“The Gathering Storm:” The 70th Anniversary
Churchill's Second World War Memoirs Begin
Seventy years ago, The Gathering Storm, Winston Churchill’s first War Memoir volume, was published here in the U.S. on June 21, 1948. Easily overlooked, this compelling anniversary was revealed to us recently, as we researched a new acquisition: A complete Second World War set of signed first editions inscribed by Winston Churchill to the then-editor of Life magazine, Andrew Heiskell.
75,000 copies of The Gathering Storm were printed for that first edition. All had sold out three days before publication. Another 350,000 copies were printed for distribution by the Book-of-the-Month Club; the largest club print run ever. Henry Luce and Time Inc. had meanwhile secured serialization rights for Life magazine, Time’s glossy, photocentric junior partner, which ran its first excerpt on April 16, two months before the book hit the streets in the U.S. (It was published weeks later in the U.K.)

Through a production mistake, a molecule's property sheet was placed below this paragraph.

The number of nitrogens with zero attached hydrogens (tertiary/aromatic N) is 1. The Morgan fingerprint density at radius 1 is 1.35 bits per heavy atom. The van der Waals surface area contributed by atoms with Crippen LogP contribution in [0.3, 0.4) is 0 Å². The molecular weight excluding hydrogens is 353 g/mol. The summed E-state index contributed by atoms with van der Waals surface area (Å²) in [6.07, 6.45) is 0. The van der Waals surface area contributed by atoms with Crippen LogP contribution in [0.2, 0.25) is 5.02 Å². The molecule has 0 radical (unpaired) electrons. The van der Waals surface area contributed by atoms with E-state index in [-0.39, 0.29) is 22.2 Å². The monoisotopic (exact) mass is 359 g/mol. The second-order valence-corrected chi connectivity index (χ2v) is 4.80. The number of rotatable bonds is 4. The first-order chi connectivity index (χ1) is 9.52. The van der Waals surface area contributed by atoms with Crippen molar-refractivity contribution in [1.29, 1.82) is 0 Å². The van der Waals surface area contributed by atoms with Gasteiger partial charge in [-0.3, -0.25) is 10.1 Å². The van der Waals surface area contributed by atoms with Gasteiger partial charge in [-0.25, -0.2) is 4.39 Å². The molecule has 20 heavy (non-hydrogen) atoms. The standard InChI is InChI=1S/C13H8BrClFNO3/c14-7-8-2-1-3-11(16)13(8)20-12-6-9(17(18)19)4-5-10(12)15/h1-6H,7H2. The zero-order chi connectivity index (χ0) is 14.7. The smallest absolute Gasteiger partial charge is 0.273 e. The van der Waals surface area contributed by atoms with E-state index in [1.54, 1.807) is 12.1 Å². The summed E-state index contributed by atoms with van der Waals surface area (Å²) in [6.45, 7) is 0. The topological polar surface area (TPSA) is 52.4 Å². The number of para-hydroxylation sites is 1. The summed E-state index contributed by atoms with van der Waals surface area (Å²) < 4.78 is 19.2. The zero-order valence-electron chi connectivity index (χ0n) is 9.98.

Andrew Heiskell had gone to work at Life magazine in 1938 at the age of 23 as a science editor. In 1946, aged 30, he was named Life‘s publisher. Heiskell continued to rise rapidly through the ranks, finally becoming Time Inc.’s chairman and CEO in 1960. He lived to oversee the closing down of Life in 1972 and, in 1974, the inauguration of People magazine, which was essentially his brainchild.
Heiskell, as Life‘s publisher, was gifted by Winston Churchill with these first edition volumes. Laid-into Volume I is a pre-printed presentation slip: “With all good wishes from Winston S. Churchill.” Volumes IV and VI are each inscribed and SIGNED “To Andrew Heiskell from Winston S. Churchill,” hand-dated by Churchill “1951” and “1954,” respectively. Also laid-into Volume IV is a typed note on Time & Life notepaper from Walter Graebner, Time magazine’s first foreign correspondent and a go-between for the company with Churchill as he wrote his War Memoirs: “Dear Bob, I am sending you a copy of the ‘Hinge of Fate’ inscribed to you by Mr. Churchill.”
“Let’s always remember,” Heiskell would tell his staff, “that the Churchill Memoirs are the biggest literary and historical project that Life, or for that matter any other publication, has ever undertaken.”